The Chicago Bulls went from world beaters to NBA cellar-dwellers after General Manager Jerry Krause had his wish fulfilled and the franchise underwent a rebuild.
After securing their sixth NBA championship in eight years, the team was dismantled with Michael Jordan and Phil Jackson stepping away from the game as Scottie Pippen, Steve Kerr and Dennis Rodman were moved on.
The stunning fall from grace saw the Bulls finish the shortened 1998/99 season with the third worst record in the league and they've remained in the NBA abyss for a vast majority of the time since Jordan hung up his famous shoes.
Aussie Chris Anstey found himself in Chicago ahead of the 1999/00 season after being traded from the Dallas Mavericks and opened up on life in the post-MJ era as well as detailing a story from when the GOAT returned and put a rookie in his place.
Anstey said the season with the Bulls felt like he was “wading through a demolition site” as the franchise struggled to move past the countless years of success.
“The Michael Jordan era was amazing, and its’ shadow loomed over the Bulls franchise for years after he cleared his locker for the final time,” he wrote on Facebook.
“When it comes to a house, you either renovate or rebuild … the thing is, people rarely demolish beautiful, sound homes. In my year at the Chicago Bulls, I never felt that I was a part of a rebuild. I felt like I was a part of a team that was wading through a demolition site.
“The actual team felt as temporary as a site manager’s portable office on that site.
“Everyone was given an opportunity to stand out, myself included, but it was often done at the expense of others, not in alignment with them, and at the expense of the group. If players did not improve, they were replaced, not developed.”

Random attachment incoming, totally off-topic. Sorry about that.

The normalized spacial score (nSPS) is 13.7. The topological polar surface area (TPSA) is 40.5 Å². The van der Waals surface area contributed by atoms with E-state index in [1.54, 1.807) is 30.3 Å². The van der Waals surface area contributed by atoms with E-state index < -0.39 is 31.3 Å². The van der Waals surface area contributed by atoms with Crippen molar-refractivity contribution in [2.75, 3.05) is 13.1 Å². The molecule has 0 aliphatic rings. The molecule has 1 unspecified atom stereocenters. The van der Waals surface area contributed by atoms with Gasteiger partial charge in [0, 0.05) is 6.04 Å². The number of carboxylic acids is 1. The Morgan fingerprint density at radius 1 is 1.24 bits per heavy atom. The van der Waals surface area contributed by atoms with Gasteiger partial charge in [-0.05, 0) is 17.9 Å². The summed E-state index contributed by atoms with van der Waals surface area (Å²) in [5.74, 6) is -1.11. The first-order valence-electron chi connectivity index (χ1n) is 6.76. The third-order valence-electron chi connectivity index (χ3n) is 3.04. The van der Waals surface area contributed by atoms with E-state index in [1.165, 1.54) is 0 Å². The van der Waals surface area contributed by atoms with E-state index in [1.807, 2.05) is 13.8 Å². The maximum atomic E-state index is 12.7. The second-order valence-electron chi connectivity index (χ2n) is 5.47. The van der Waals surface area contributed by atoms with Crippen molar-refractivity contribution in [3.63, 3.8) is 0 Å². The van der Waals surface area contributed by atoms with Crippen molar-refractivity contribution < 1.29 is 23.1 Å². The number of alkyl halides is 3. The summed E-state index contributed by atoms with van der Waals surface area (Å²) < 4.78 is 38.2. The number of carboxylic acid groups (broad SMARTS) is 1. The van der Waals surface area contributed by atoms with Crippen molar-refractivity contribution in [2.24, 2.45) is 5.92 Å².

The Bulls haven’t tasted success since the MJ BullsSource:Getty Images
The Bulls for the second straight season failed to record over 20 wins as they slumped to 17-65 and once again last in the Eastern Conference standings.
Despite the lowly finish, Anstey says he grew throughout the season.
“There are few highlights that come from a 17-65 year, but there were lessons. Plenty of lessons,” he wrote.
In all of the ups and downs however, the biggest lesson Anstey learnt came on the training court at the hands of arguably the greatest player of all time. As the team struggled without leadership, second year player Corey Benjamin assumed the MJ role and wasn't afraid to let everyone know just how good he was.
“We started the season 0-5 and Benjamin had logged very few minutes. Not only was he vocal in his belief he deserved more minutes, he went as far as to say that he could beat anyone in the world 1-on-1, including Michael Jordan,” Anstey wrote.
“Word got back to Jordan that a young kid on the team had been running his mouth.
“We had just finished a training session after returning from a road trip, and in strolls Michael Jordan. Basketball in hand, he walked straight up to Benjamin who was shooting on a side rim: ‘I heard you’ve been running your mouth. You and me, let’s go.’”
Jordan had been out of the game for over a year when he decided to walk into the gym and despite having 15 years on Benjamin, the GOAT's aura rattled him.
“Corey Benjamin is an incredible athlete, and an exceedingly confident human being. At that moment, he was the furthest thing from it. ‘Um, shoot for it?’” Anstey wrote.
“‘Look around you. What do you see? See all those championship banners? They’re mine. It’s my ball.’ And it was.
“Michael Jordan, wearing long sweat pants and a cut off T-shirt, proceeded to give Corey Benjamin a clinic as our team and staff watched on.
“He scored in so many ways even after being out for over a year.
“His trash talk was as good as his game.
“‘You reach, I teach’ as he shot a turnaround jump shot. ‘Come on down here with me’ as he maneuvered Benjamin to the block.”
Jordan let Benjamin know he shouldn't overstep his mark with one final ruthless sledge: “'Don’t call me out of retirement for that garbage again’”.
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